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Are All Company Board Members Considered Beneficial Owners?

Board Members and Beneficial Owners

A reporting company that is preparing its first beneficial ownership information report (BOI report) under the Corporate Transparency Act (CTA) should consider whether it should identify each of its board members (or members of the board of directors) as beneficial owners.  Although FinCEN’s regulations do not require a reporting company to list every member of the board as a beneficial owner, there are some practical considerations that weigh in favor of that practice.

What is a Beneficial Owner?

Under the CTA, a reporting company must disclose each of its beneficial owners.  A beneficial owner is any individual who directly or indirectly either (a) owns 25% or more of the ownership interest in the reporting company, or (b) exercises substantial control over the company. Members of a company’s board of directors do not automatically exercise substantial control by virtue of their role as directors.  No provision in 31 CFR 1010.380 mandates that a reporting company list every board member.  FinCEN’s FAQ D.9. expressly states that a member of a reporting company’s board of directors need not always be identified as a beneficial owner. And yet, there is no provision in FinCEN’s regulations that describes the circumstances under which a director should be identified.  Subsection (C) of the definition of “substantial control” provides that an individual has substantial control (and is therefore a beneficial owner) if that individual “has substantial influence over important decisions made by the reporting company.”  But what does that phrase mean?

The Meaning of “Substantial Influence Over Important Decisions” in Relation to Identifying Beneficial Owners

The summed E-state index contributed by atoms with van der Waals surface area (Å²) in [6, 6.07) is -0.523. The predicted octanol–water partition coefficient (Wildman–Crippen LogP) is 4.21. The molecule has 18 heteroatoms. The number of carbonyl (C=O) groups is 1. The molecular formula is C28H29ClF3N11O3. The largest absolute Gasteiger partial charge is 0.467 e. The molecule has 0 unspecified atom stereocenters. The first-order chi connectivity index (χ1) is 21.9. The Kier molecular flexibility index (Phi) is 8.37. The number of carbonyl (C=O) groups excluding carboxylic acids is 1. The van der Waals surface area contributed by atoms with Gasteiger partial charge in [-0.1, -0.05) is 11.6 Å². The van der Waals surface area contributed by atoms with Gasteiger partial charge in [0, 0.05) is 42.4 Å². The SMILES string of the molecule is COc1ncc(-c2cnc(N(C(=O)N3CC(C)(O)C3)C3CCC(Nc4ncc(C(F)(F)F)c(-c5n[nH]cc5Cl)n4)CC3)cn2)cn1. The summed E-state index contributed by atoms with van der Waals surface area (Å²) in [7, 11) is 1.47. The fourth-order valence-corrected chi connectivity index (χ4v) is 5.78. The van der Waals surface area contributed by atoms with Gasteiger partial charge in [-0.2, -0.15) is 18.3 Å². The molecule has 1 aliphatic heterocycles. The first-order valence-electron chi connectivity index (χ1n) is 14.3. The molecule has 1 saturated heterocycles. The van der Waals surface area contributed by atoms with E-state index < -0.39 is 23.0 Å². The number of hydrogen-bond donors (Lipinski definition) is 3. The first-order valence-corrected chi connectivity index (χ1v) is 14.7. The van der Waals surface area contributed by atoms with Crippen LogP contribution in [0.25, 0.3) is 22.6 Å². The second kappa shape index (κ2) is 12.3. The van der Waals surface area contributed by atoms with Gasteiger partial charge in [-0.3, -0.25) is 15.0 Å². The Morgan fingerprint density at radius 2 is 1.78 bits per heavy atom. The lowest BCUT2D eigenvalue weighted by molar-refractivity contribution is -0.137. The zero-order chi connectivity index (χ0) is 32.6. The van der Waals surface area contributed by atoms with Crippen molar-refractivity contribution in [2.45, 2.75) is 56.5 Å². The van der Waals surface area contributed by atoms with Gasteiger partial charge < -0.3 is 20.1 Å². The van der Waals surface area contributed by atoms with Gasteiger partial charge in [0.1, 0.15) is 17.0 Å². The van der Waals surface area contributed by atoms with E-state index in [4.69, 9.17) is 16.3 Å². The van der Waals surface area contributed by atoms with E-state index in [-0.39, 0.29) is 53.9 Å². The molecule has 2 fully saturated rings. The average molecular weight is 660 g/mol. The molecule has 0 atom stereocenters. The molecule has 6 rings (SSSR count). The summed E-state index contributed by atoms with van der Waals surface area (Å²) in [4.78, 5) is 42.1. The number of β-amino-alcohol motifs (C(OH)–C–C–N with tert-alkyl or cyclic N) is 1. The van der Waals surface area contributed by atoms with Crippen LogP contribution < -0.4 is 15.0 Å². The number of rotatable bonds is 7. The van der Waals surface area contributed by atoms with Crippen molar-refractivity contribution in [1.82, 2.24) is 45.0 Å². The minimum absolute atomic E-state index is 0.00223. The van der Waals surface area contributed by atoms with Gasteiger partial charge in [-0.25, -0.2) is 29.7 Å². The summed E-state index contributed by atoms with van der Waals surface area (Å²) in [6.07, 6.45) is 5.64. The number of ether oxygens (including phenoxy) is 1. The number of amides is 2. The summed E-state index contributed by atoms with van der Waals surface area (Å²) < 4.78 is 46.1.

FinCEN’s regulations do not give meaning to the phrase “substantial influence over important decisions.” Some lawyers have taken the position that a director should only be designated as a beneficial owner if that director has the sole or primary power either to veto or to approve an important decision. One law firm memo, for example, suggested that a reporting company should, “include all members of the board . . . . unless: (i) it is obvious that only certain directors control the decision-making and that other directors have little influence . . . or (ii) the board is completely eclipsed by a domineering president or CEO, rarely meets, and does what it is told to do . . . “ FinCEN’s list of Frequently Asked Questions provide no help. FinCEN has published FAQs to provide illustrations, but the FAQs “are explanatory only and do not supplement or modify any obligations imposed by statute or regulation.”  FinCEN’s FAQ D.9.  merely says that “whether a particular director meets any of these criteria [of substantial control] is a question that the reporting company must consider on a director-by-director basis.”  That conclusion follows the regulation, but where does it lead?  On what basis should a reporting company conclude that a particular director is, or is not, in possession of “substantial influence?” In other words, under what circumstances is a board member a beneficial owner by virtue of the “substantial influence” test? Interpretations that suggest identifying only a board member who has dispositive power or veto power create a bright line test, but are unsupported by the regulation.  The regulation does not say that a board member is a beneficial owner only when the board member has the power to determine or veto an important decision.  The regulation refers to “substantial influence” over an important decision. Likewise, a test that requires counsel to examine past board decisions to divine whether individual board members “control the decision-making” is also unsupported by the regulation.  There is nothing in the regulation to say that a “controlling” board member is a beneficial owner, but a “passive” board member is not.  There is also nothing in the regulation that states that a passive board under the control of a “domineering president or CEO” are not beneficial owners. Not only are these interpretations unsupported by the regulation, but they require an inherently subjective exercise.  There is no objective test for when one director acts independently, but another acts passively.  This lack of regulatory guidance is particularly acute when you consider the impact of guessing wrong. In a prosecution over a potentially defective BOI report, the defendant will argue that it engaged in a an earnest and judicious weighing of facts and circumstances.  The prosecutor will urge that the same facts merely demonstrate the defendant’s willful connivance and manipulation.  A defendant who needs to prove the absence of a “willful” failure to disclose will be hard-pressed to obtain a pre-trial dismissal even with the most robust documentation of an honest internal decision process.